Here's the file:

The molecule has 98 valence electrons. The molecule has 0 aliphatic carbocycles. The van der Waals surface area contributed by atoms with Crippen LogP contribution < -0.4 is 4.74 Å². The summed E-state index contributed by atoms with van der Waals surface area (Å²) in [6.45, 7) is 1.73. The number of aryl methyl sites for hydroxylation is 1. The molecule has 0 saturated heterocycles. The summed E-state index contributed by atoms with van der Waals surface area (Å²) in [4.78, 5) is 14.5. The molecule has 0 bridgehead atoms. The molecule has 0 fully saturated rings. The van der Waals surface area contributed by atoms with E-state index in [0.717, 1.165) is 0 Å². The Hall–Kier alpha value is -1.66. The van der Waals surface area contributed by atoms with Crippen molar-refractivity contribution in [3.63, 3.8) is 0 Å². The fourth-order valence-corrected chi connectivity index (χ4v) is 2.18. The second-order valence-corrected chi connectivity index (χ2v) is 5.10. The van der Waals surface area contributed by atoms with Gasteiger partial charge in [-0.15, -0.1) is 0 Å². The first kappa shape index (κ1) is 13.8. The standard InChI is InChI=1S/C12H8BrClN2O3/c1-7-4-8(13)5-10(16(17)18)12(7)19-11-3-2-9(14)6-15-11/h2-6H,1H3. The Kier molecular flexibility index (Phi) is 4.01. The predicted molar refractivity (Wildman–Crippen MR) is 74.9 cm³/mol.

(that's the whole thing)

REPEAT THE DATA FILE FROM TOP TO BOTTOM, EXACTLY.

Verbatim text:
The molecule has 98 valence electrons. The molecule has 0 aliphatic carbocycles. The van der Waals surface area contributed by atoms with Crippen LogP contribution < -0.4 is 4.74 Å². The summed E-state index contributed by atoms with van der Waals surface area (Å²) in [6.45, 7) is 1.73. The number of aryl methyl sites for hydroxylation is 1. The molecule has 0 saturated heterocycles. The summed E-state index contributed by atoms with van der Waals surface area (Å²) in [4.78, 5) is 14.5. The molecule has 0 bridgehead atoms. The molecule has 0 fully saturated rings. The van der Waals surface area contributed by atoms with E-state index in [0.717, 1.165) is 0 Å². The Hall–Kier alpha value is -1.66. The van der Waals surface area contributed by atoms with Crippen molar-refractivity contribution in [3.63, 3.8) is 0 Å². The fourth-order valence-corrected chi connectivity index (χ4v) is 2.18. The second-order valence-corrected chi connectivity index (χ2v) is 5.10. The van der Waals surface area contributed by atoms with Gasteiger partial charge in [-0.15, -0.1) is 0 Å². The first kappa shape index (κ1) is 13.8. The standard InChI is InChI=1S/C12H8BrClN2O3/c1-7-4-8(13)5-10(16(17)18)12(7)19-11-3-2-9(14)6-15-11/h2-6H,1H3. The Kier molecular flexibility index (Phi) is 4.01. The predicted molar refractivity (Wildman–Crippen MR) is 74.9 cm³/mol.